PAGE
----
GPS on our garden

As per our yesterday’s post – our initial GPS accuracy test was horrifying. So I discussed this with Andrew and he suggested to give it a go with something more sophisticated like gpsd — a GPS service daemon. It took just a moment to set it up on our BeagleBoneBlue as gpsd is one of commonly supported packages on Linux.

debian@beaglebone:~$ sudo apt install gpsd
[sudo] password for debian: 
Reading package lists... Done
Building dependency tree       
Reading state information... Done
gpsd is already the newest version (3.17-7).
0 upgraded, 0 newly installed, 0 to remove and 1 not upgraded.

Then we hit a bit of trouble when installation actually starts the gpsd daemon on its own and there’s been a conflict on sockets, but couple of systemd commands sorted it out.

debian@beaglebone:~$ sudo systemctl stop gpsd
debian@beaglebone:~$ sudo systemctl stop gpsd.socket

And finally we’ve been ready to launch it.

debian@beaglebone:~$ sudo gpsd -D 5 -N -n /dev/ttyO2

Now querying it with telnet on socket 2947 comes with nice “welcome” message.

debian@beaglebone:~$ telnet localhost 2947
Trying ::1...
Connected to localhost.
Escape character is '^]'.

Next stage is to enter “?WATCH={“enable”:true,”json”:true};” to set gpsd to the observing mode and start us feeding back.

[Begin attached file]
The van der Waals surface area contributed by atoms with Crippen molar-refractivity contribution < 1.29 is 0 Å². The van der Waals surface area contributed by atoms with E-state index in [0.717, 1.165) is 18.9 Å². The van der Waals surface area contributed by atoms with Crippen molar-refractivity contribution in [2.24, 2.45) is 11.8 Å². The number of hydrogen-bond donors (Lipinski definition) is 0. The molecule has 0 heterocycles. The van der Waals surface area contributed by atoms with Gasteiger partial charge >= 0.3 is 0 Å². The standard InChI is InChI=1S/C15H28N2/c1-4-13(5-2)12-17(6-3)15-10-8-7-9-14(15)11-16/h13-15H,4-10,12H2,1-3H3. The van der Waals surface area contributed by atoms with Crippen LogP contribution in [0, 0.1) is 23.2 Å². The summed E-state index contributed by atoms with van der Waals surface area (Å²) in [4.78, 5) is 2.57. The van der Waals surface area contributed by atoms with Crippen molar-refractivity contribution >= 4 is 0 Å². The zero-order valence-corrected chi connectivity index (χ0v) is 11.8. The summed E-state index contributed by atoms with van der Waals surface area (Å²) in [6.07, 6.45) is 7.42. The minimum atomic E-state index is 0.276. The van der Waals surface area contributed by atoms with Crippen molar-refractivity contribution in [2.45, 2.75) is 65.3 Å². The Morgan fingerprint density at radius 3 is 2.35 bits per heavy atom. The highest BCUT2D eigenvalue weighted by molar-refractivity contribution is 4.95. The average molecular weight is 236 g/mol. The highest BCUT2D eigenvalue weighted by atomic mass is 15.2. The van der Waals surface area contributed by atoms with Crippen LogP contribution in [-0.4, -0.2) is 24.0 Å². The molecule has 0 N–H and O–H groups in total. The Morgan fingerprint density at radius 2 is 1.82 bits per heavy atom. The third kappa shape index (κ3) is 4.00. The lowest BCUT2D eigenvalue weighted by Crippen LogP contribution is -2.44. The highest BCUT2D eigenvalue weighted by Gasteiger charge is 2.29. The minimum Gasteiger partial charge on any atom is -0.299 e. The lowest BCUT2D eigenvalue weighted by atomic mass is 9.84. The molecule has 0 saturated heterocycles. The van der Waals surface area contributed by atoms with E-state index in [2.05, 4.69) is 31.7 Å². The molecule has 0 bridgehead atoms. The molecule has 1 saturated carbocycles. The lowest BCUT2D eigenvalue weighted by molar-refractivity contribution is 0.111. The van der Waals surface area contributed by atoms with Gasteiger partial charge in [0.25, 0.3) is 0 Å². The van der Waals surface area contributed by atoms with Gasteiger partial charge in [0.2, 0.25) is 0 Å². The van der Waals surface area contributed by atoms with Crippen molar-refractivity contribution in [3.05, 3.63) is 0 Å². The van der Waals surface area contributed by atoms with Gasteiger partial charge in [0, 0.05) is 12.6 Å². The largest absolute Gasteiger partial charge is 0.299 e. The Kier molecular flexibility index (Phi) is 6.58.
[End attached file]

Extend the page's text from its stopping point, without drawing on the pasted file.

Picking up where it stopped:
I’ve left it running for few moments and picked random message like this:


There you can see information in a much nicer (human readable) form which gave us coordinates like: “lat”:-27.205174468,”lon”:153.094770215 and that thrown us to our neighbours!

Seeing how those values were fluctuating, we went out with Sebi and did one more measurement in front of our house.

That went spot on! I think it was like about a meter from us. That’s what we needed. Next step – telling this information to our jet-cart and making it move along waypoints – that’s going to be the real fun! 🙂

One thought on “GPS on our garden

  1. -27.205174468,”lon”:153.094770215 ukazuje přesně na popelnice, třeba to něco znamená 🤣🤣🤣

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